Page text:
Snow Crash!

Snow Crash!

You know how everyone has a set of favorite authors, people that they feel inspired them more than anyone else? Some people are lucky and have just one. Others, the “well-read” type, can name about ten, twenty or more! Me? I guess I’m lucky in that that list comes down to about five names. For me, that list includes George Orwell, Aldous Huxley, Frank Herbert, William Gibson, and Neal Stephenson.

Like many people I know, I enjoy Stephenson’s books because they are entertaining and interesting, but also because he inspires thought. Upon writing this, I’ve read Snow Crash, The Diamond Age, Cryptonomicon, and just started Anathema. And I can honestly say that each one is a timely creation, combining a cutting-edge knowledge of technology and computer science with a profound sense of history, politics, anthropology, and philosophy.

So, I thought it high time that I actually review one of his books, and what better place to start than with his first big hit, Snow Crash! Although it was his third book to date, released in 1992 and preceded by The Big U and Zodiac, it was arguably this book that established his reputation and put him on the radar of every fan of the post-cyberpunk genre.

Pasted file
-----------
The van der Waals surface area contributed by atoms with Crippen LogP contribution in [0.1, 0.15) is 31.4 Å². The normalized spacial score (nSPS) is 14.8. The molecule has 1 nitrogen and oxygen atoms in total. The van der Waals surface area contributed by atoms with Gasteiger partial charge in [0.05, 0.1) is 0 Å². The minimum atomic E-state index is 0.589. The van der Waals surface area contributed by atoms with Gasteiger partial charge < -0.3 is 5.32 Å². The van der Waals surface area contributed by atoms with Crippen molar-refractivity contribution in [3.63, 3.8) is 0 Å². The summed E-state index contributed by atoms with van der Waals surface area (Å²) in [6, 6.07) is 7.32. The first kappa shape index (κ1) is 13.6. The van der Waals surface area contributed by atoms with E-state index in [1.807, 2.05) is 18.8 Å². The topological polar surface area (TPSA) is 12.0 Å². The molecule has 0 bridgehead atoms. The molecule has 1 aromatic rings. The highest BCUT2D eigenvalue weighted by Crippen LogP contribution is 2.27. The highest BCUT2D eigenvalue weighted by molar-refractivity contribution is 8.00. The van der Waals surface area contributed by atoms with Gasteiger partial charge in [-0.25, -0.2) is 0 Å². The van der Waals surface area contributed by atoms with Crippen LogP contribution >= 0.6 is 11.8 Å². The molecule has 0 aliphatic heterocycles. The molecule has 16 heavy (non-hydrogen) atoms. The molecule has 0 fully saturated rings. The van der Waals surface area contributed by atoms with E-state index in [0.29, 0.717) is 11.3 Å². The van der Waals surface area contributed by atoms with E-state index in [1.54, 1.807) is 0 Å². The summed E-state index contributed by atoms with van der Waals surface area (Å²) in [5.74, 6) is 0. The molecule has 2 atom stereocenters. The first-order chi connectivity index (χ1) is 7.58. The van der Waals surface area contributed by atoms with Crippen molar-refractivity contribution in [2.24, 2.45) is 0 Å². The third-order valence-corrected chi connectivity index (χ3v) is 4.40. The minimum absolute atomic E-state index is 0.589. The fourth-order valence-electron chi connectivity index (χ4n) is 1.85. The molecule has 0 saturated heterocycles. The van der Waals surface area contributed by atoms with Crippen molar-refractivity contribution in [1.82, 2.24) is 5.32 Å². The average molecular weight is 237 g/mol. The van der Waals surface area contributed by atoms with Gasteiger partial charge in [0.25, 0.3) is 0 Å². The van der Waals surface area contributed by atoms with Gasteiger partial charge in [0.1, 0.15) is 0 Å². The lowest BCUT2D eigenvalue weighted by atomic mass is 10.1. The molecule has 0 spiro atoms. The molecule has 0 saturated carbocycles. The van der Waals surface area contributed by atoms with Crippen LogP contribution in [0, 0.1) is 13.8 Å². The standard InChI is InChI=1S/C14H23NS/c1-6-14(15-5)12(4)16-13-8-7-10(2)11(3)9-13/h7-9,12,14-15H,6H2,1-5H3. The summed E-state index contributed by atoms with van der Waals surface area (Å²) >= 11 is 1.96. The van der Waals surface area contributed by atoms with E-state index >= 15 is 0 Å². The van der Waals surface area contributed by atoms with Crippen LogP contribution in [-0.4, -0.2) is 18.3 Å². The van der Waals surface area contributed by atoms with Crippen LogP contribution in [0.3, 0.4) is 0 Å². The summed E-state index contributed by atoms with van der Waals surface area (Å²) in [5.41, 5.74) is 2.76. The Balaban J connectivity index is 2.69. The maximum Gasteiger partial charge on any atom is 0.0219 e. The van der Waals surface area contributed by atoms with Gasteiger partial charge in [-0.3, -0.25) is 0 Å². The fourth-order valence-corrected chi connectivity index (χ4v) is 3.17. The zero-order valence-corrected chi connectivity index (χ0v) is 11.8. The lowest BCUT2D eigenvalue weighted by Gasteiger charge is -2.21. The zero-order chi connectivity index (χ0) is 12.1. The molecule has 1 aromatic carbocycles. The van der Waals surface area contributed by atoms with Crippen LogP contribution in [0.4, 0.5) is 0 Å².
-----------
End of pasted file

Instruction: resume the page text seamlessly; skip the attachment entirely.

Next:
Snow Crash:
The story takes place in Los Angeles during the early 21st century. The United States has effectively disintegrated, the vast majority of society now living in privatized areas known as “franchulates” (which are clearly meant to satirize gated communities) and the federal government maintaining islands of influence in between it all. Enter into this world Hiro Protagonist, a comically named freelance hacker/swordfighter, who lives in a storage closet and spends much of his free time in the virtual environment known as the Metaverse.

After an abortive delivery working for Uncle Enzo’s Pizza, he meets a young woman named Y.T. (short for Yours Truly) who works for a the “Kourier” delivery company. In this day, couriers get around by riding high-tech skateboards and “pooning” (i.e. harpooning) their way through traffic. After making Hiro’s delivery for him, she becomes a personal friend of Uncle Enzo himself, a friendship which proves lucrative as the story goes on. Since she also saved his butt, Hiro and her decide to become partners in the “intelligence business”, meaning they now work together to obtain and sell information through the CIC (Central Intelligence Company, the leftovers of the CIA).

Things begin to get interesting when Hiro becomes aware of a new pseudo-narcotic that is making the rounds in the Metaverse. It’s called Snow Crash, the use of which causes anyone’s system to crash and emit total static (hence the name). In the real world, a hard version of the drug is making the rounds which alters the minds of users and causes them to utter some kind of “glossolalia” – i.e. speaking in tongues – and become disconnected from reality. Upon investigating, Hiro and Y.T. learn that the drugs are being distributed by a chain of Pentecostal churches known as “Reverend Wayne’s Pearly Gates”, which is owned by software magnate L. Bob Rife.